DOI: http://dx.doi.org/10.18203/2320-6012.ijrms20191700

Nurses’ knowledge regarding nursing care and management of hypertensive patients in a selected hospital in Dhaka city

Shima Begum, Khondoker Mahmuda Akter Halim, Sharmin Islam, Ratna Khatun, Faisal Muhammad

Abstract


Background: Heart diseases, hypertension, diabetes, COPD and cancer are some of the major NCDs and account for more than three-fifths of a death in Bangladesh. This study was aimed to assess the level of nurses’ knowledge regarding nursing care and management of the hypertensive patients.

Methods: This study utilized a descriptive cross-sectional study type and the data were collected using self-administered questionnaire. The respondents were informed about the purpose of the study to obtain their consent and they were given clear instructions on how to fill the questionnaires. All the data were analyzed using Statistical Package for Social Sciences (SPSS) version 22.

Results: In this study slightly above 60.0% of the participants were female and 73% of them were Muslims. More than half (53.0%) of the respondents had B.Sc. in nursing and 51.3% of them had <10 years of service experience. About 70.4% of the respondents had attended a training on hypertension and 92.2% of them knows about normal blood pressure measurement. About 92.2% of the participants knows the causes of hypertension and 82.6% of the respondents mentioned that hypertension management aims to prevent morbidity and mortality and only 39.1% of them knows the recommended diet for people with hypertension.

Conclusions: The finding reported that the nurses' knowledge regarding the management of hypertensive patients and knowledge on hypertension were very good. Developing knowledge among the nurses in relation to hypertension is the key factor to plan for comprehensive nursing care for better prognosis of the patient.


Keywords


Diseases, Hypertension, Knowledge, Nurses, Patients

Full Text:

PDF

References


World Health Organization. Global health risks: mortality and burden of disease attributable to selected major risks, 2009. Available at: https://apps.who.int/iris/handle/10665/44203.

Lewington S. Prospective studies collaboration. Age-specific relevance of usual blood pressure to vascular mortality: a meta-analysis of individual data for one million adults in 61 prospective studies. Lancet. 2002;360:1903-13.

Singer DR, Kite AK. Management of hypertension in peripheral arterial disease: does the choice of drugs matter?. Euro J Vasc Endovas Surg. 2008;35(6):701-8.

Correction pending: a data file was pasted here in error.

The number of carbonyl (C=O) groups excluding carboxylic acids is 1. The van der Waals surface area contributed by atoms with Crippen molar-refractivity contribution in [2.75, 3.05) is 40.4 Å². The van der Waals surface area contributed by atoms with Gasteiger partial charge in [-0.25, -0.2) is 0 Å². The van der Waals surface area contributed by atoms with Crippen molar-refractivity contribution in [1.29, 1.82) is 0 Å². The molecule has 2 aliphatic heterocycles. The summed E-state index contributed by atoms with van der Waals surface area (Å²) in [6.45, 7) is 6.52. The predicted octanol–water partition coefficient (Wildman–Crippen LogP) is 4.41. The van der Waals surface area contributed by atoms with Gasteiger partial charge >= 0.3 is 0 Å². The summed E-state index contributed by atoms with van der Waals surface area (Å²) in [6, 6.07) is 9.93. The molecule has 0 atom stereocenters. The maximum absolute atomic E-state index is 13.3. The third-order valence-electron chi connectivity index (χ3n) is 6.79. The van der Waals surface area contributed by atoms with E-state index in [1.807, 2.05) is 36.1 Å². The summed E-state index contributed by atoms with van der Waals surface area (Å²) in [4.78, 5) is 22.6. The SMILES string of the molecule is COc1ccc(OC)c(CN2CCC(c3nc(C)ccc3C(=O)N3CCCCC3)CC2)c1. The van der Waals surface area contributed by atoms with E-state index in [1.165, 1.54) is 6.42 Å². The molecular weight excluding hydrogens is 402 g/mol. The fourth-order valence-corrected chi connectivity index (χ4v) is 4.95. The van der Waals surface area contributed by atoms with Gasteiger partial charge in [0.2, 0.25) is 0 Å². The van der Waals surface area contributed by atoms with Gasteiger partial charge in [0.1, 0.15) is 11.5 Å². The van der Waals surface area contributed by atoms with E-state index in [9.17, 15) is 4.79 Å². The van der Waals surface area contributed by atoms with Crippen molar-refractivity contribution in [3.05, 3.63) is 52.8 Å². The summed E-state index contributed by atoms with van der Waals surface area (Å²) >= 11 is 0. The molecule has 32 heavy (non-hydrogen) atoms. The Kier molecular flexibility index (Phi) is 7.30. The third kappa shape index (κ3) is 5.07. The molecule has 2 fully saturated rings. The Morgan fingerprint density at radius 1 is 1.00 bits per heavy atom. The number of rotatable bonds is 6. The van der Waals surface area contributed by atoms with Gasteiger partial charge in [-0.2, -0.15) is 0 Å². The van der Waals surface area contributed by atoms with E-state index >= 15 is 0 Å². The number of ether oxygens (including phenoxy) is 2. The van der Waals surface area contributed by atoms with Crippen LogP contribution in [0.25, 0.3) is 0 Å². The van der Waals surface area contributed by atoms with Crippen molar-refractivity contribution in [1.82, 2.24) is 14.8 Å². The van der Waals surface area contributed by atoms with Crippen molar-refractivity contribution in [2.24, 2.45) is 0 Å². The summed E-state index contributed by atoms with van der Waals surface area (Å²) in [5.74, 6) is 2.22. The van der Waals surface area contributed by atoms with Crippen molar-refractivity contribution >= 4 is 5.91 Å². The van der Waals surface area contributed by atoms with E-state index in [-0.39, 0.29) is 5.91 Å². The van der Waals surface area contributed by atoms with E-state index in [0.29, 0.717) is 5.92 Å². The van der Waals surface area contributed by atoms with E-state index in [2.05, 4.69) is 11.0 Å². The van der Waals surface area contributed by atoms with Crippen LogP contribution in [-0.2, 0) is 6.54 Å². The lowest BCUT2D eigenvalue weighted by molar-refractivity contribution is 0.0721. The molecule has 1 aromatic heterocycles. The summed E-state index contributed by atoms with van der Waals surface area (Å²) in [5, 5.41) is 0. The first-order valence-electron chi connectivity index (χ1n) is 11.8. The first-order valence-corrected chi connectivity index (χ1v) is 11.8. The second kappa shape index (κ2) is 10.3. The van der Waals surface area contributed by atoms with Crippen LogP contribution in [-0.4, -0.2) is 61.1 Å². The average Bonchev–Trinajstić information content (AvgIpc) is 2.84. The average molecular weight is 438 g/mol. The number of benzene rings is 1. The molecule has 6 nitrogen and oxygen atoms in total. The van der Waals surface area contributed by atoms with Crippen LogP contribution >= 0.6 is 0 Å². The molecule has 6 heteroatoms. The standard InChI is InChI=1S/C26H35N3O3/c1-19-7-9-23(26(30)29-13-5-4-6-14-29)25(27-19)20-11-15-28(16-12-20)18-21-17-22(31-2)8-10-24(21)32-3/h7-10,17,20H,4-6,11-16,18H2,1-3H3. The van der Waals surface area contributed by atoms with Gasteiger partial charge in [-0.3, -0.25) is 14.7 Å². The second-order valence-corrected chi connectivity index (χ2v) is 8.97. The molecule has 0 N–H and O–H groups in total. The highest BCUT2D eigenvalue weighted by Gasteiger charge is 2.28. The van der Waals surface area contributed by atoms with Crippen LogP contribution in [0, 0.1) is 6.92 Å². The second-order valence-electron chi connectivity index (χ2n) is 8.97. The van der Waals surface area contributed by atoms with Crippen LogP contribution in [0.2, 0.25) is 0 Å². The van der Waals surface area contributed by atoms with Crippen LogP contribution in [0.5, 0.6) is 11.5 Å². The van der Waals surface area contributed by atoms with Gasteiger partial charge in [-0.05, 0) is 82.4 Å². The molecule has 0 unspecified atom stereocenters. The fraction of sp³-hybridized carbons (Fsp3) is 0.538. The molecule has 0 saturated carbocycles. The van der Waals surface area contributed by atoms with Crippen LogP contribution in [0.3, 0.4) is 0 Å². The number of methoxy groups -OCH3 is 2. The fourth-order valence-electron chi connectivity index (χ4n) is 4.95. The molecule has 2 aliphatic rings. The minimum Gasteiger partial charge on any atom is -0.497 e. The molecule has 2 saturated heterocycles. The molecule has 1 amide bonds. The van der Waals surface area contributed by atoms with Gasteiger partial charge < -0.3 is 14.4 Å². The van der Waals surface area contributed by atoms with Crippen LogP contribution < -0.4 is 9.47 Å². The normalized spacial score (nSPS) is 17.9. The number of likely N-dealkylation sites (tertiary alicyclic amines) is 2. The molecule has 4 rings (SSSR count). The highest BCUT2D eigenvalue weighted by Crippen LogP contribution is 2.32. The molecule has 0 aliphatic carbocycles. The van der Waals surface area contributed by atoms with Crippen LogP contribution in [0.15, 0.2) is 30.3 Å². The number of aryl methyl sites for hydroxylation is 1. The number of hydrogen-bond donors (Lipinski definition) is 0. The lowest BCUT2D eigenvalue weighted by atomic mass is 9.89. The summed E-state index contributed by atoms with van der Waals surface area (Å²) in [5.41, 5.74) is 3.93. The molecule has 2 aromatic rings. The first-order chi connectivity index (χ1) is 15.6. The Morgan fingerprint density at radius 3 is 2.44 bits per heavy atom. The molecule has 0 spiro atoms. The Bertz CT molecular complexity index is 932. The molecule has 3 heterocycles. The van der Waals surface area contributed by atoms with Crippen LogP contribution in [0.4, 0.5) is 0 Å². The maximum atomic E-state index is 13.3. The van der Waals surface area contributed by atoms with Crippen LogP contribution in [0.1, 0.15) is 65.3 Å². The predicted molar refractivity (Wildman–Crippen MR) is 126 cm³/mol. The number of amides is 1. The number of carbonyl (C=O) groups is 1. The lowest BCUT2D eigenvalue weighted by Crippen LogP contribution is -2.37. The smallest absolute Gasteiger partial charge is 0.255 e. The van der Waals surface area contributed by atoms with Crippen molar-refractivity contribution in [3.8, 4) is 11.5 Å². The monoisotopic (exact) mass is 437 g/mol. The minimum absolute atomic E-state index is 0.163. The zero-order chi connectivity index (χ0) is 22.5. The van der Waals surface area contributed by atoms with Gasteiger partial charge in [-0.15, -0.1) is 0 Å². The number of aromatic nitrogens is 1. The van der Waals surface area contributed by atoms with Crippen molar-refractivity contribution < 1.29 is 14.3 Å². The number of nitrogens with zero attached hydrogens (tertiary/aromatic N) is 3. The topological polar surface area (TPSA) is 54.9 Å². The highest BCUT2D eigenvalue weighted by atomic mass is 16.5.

Gareth B, Gregory YHL, Eoin O. ABC of hypertension. The pathophysiology of hypertension. BMJ. 2001;322(7291):912-6.

Chobanian AV, Bakris GL, Black HR, Cushman WC, Green LA, et al. Seventh report of the joint national committee on prevention, detection, evaluation, and treatment of high blood pressure. Joint National Committee Prevention. 2003;42(6):1206-52.

World Health Organization. Raised blood pressure. Global Health Observatory (GHO) data, 2014. Available at: https://www.who.int/gho/ncd/risk_factors/blood_pressure_prevalence_text/en/.

Carretero OA, Oparil SO. Essential hypertension. Part I: definition and etiology. Circulation. 2000;101(3):329-35.

Kearney PM, Whelton M, Reynolds K, Muntner P, Whelton PK, et al. Global burden of hypertension: analysis of worldwide data. Lancet. 2005;365(9455):217-23.

El-Saharty S, Ahsan KZ, Koehlmoos TLP, Engelgau MM. Tackling non-communicable diseases in Bangladesh: now is the time. Washington DC: World Bank Publications; 2013:1-3.

Director General of Health Service (DGHS). MOHFW. Strategic plan for surveillance and prevention of Non-communicable Disease in Bangladesh 2007-2011; 2007:1-46.

Krishnan A, Garg R, Kahandaliyanage A. Hypertension in the South East Asia region. Regional Health Forum: WHO South East Asia Region. 2013:17(1):7-14.

Alwan A. Global status report on non-communicable diseases 2010. World Health Organization (WHO). 2011:9-31.

Ramsay JA, McKenzie JK, Fish DG. Physicians and nurse practitioners: do they provide equivalent health care? Am J Public Health. 1982;72(1):55-7.

Watkins LO, Wagner EH. Nurse practitioner and physician adherence to standing orders criteria for consultation or referral. Am J Public Health. 1982;72:22-9.

Cullen KJ, McCall MG, Stenhouse NS. Community control of hypertension. Aust N Z J Med. 1976;6:403-6.

Abel E, Darby AL, Ramachandran R. Managing hypertension among veterans in an outpatient screening program. J Am Acad Nurse Pract. 1994;6(9):413-9.

Clark AB, Dunn M. A nurse clinician's role in the management of hypertension. Arch Intern Med. 1976;136:903-4.

Fuchs Z, Viskoper JR, Drexler I, Nitzan H, Lubin F, Berlin S, et al. Comprehensive individualized non-pharmacological treatment programme for hypertension in physician-nurse clinics: two-year follow-up. J Hum Hypertens. 1993;7:585-91.

Johnson R. Nurse practitioner-patient discourse: uncovering the voice of nursing in primary care practice. Sch Inq Nurs Pract. 1993;7(3):143-57.

Hill MN, Reichgott MJ. Achievement of standards for quality care of hypertension by physicians and nurses. Clin Exper Hypertens. 1979:1(5):665-84.